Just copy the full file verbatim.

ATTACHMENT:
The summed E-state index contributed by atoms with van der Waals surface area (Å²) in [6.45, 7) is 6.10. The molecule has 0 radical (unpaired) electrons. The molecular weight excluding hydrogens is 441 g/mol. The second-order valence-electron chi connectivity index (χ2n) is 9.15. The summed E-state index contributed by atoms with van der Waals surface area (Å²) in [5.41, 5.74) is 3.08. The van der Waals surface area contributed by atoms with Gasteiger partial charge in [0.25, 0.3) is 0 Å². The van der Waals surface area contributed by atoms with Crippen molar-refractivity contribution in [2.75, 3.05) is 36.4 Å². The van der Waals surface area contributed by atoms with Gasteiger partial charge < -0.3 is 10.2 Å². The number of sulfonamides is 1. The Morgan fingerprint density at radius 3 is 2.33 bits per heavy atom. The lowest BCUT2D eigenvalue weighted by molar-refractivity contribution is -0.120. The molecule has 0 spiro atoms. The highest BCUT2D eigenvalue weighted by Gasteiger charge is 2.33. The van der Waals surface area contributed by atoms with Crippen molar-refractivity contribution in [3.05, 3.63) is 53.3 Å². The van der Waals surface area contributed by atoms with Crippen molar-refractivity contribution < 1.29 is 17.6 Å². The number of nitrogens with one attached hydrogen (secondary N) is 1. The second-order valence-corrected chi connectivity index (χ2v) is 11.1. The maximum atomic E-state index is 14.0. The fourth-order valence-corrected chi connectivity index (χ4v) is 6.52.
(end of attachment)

The summed E-state index contributed by atoms with van der Waals surface area (Å²) in [6.45, 7) is 6.10. The molecule has 0 radical (unpaired) electrons. The molecular weight excluding hydrogens is 441 g/mol. The second-order valence-electron chi connectivity index (χ2n) is 9.15. The summed E-state index contributed by atoms with van der Waals surface area (Å²) in [5.41, 5.74) is 3.08. The van der Waals surface area contributed by atoms with Gasteiger partial charge in [0.25, 0.3) is 0 Å². The van der Waals surface area contributed by atoms with Crippen molar-refractivity contribution in [2.75, 3.05) is 36.4 Å². The van der Waals surface area contributed by atoms with Gasteiger partial charge < -0.3 is 10.2 Å². The number of sulfonamides is 1. The Morgan fingerprint density at radius 3 is 2.33 bits per heavy atom. The lowest BCUT2D eigenvalue weighted by molar-refractivity contribution is -0.120. The molecule has 0 spiro atoms. The highest BCUT2D eigenvalue weighted by Gasteiger charge is 2.33. The van der Waals surface area contributed by atoms with Crippen molar-refractivity contribution in [3.05, 3.63) is 53.3 Å². The van der Waals surface area contributed by atoms with Crippen molar-refractivity contribution < 1.29 is 17.6 Å². The number of nitrogens with one attached hydrogen (secondary N) is 1. The second-order valence-corrected chi connectivity index (χ2v) is 11.1. The maximum atomic E-state index is 14.0. The fourth-order valence-corrected chi connectivity index (χ4v) is 6.52.